Lessons Learned from the NGSS Early Implementer Districts

Posted: Monday, May 8th, 2017

On March 31, 2017, Achieve released two documents examining some lessons learned from the California K-8 Early Implementation Initiative. The initiative began in August 2014 and was developed by the K-12 Alliance at WestEd, with close collaborative input on its design and objectives from the State Board of Education, the California Department of Education, and Achieve.

Eight (8) traditional school districts and two (2) charter management organizations were selected to participate in the initiative, becoming the first districts in California to implement the Next Generation Science Standards (NGSS). Those districts included Galt Joint Union Elementary, Kings Canyon Joint Unified, Lakeside Union, Oakland Unified, Palm Springs Unified, San Diego Unified, Tracy Joint Unified, Vista Unified, Aspire, and High Tech High.

To more closely examine some of the early successes and challenges experienced by the Early Implementer LEAs, Achieve interviewed nine of the ten participating districts and compiled that information into two resources, focusing primarily on professional learning and instructional materials. Learn More…

Written by California Science Teachers Association

California Science Teachers Association

CSTA represents science educators statewide—in every science discipline at every grade level, Kindergarten through University.

Using Online Simulations to Support the NGSS in Middle School Classrooms

Posted: Monday, May 8th, 2017

by Lesley Gates, Loren Nikkel, and Kambria Eastham

Middle school teachers in Kings Canyon Unified School District (KCUSD), a CA NGSS K-8 Early Implementation Initiative district, have been diligently working on transitioning to the Next Generation Science Standards (NGSS) integrated model for middle school. This year, the teachers focused on building their own knowledge of the Science and Engineering Practices (SEPs). They have been gathering and sharing ideas at monthly collaborative meetings as to how to make sure their students are not just learning about science but that they are actually doing science in their classrooms. Students should be planning and carrying out investigations to gather data for analysis in order to construct explanations. This is best done through hands-on lab experiments. Experimental work is such an important part of the learning of science and education research shows that students learn better and retain more when they are active through inquiry, investigation, and application. A Framework for K-12 Science Education (2011) notes, “…learning about science and engineering involves integration of the knowledge of scientific explanations (i.e., content knowledge) and the practices needed to engage in scientific inquiry and engineering design. Thus the framework seeks to illustrate how knowledge and practice must be intertwined in designing learning experiences in K-12 Science Education” (pg. 11).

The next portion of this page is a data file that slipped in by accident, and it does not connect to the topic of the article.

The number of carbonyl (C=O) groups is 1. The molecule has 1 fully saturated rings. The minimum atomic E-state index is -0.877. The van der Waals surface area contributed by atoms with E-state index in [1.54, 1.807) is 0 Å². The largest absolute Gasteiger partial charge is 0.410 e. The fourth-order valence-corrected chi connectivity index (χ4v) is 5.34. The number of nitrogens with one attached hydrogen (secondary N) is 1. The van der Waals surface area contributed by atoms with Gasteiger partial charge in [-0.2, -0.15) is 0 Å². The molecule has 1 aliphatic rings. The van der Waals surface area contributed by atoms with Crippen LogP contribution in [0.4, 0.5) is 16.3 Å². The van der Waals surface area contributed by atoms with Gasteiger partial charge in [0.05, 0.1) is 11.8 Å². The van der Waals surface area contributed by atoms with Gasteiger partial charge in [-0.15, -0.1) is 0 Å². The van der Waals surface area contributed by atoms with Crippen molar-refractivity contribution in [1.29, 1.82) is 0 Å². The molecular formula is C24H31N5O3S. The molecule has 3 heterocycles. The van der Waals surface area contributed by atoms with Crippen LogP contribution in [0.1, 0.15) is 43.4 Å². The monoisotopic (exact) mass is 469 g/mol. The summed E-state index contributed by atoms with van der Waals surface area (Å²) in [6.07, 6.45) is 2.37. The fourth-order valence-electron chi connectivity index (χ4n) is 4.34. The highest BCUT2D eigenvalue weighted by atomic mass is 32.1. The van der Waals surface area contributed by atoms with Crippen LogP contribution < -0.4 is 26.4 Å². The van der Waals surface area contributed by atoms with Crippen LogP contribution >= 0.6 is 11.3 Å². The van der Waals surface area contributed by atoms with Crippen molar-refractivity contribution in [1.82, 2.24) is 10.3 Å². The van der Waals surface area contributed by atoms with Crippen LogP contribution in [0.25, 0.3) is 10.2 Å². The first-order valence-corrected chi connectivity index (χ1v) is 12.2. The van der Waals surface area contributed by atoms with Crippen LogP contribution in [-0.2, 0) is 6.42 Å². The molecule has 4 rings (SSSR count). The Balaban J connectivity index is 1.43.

Many middle school teachers in KCUSD are facing challenges as they begin implementing these student-driven, inquiry-based NGSS science experiences in their classrooms. First, many of the middle school classrooms at our K-8 school sites are not designed as science labs. Learn More…

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Written by NGSS Early Implementer

NGSS Early Implementer

In 2015 CSTA began to publish a series of articles written by teachers participating in the NGSS Early Implementation Initiative. This article was written by an educator(s) participating in the initiative. CSTA thanks them for their contributions and for sharing their experience with the science teaching community.

Celestial Highlights: May – July 2017

Posted: Monday, May 8th, 2017

May Through July 2017 with Web Resources for the Solar Eclipse of August 21, 2017

by Robert C. Victor. Twilight sky maps by Robert D. Miller. Graphs of planet rising and setting times by Jeffrey L. Hunt.

In spring and summer 2017, Jupiter is the most prominent “star” in the evening sky, and Venus, even brighter, rules the morning. By mid-June, Saturn rises at a convenient evening hour, allowing both giant planets to be viewed well in early evening until Jupiter sinks low in late September. The Moon is always a crescent in its monthly encounters with Venus, but is full whenever it appears near Jupiter or Saturn in the eastern evening sky opposite the Sun. (In 2017, Full Moon is near Jupiter in April, Saturn in June.) At intervals of 27-28 days thereafter, the Moon appears at a progressively earlier phase at each pairing with the outer planet until its final conjunction, with Moon a thin crescent, low in the west at dusk. You’ll see many beautiful events by just following the Moon’s wanderings at dusk and dawn in the three months leading up to the solar eclipse. Learn More…

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Written by Robert Victor

Robert Victor

Robert C. Victor was Staff Astronomer at Abrams Planetarium, Michigan State University. He is now retired and enjoys providing skywatching opportunities for school children in and around Palm Springs, CA. Robert is a member of CSTA.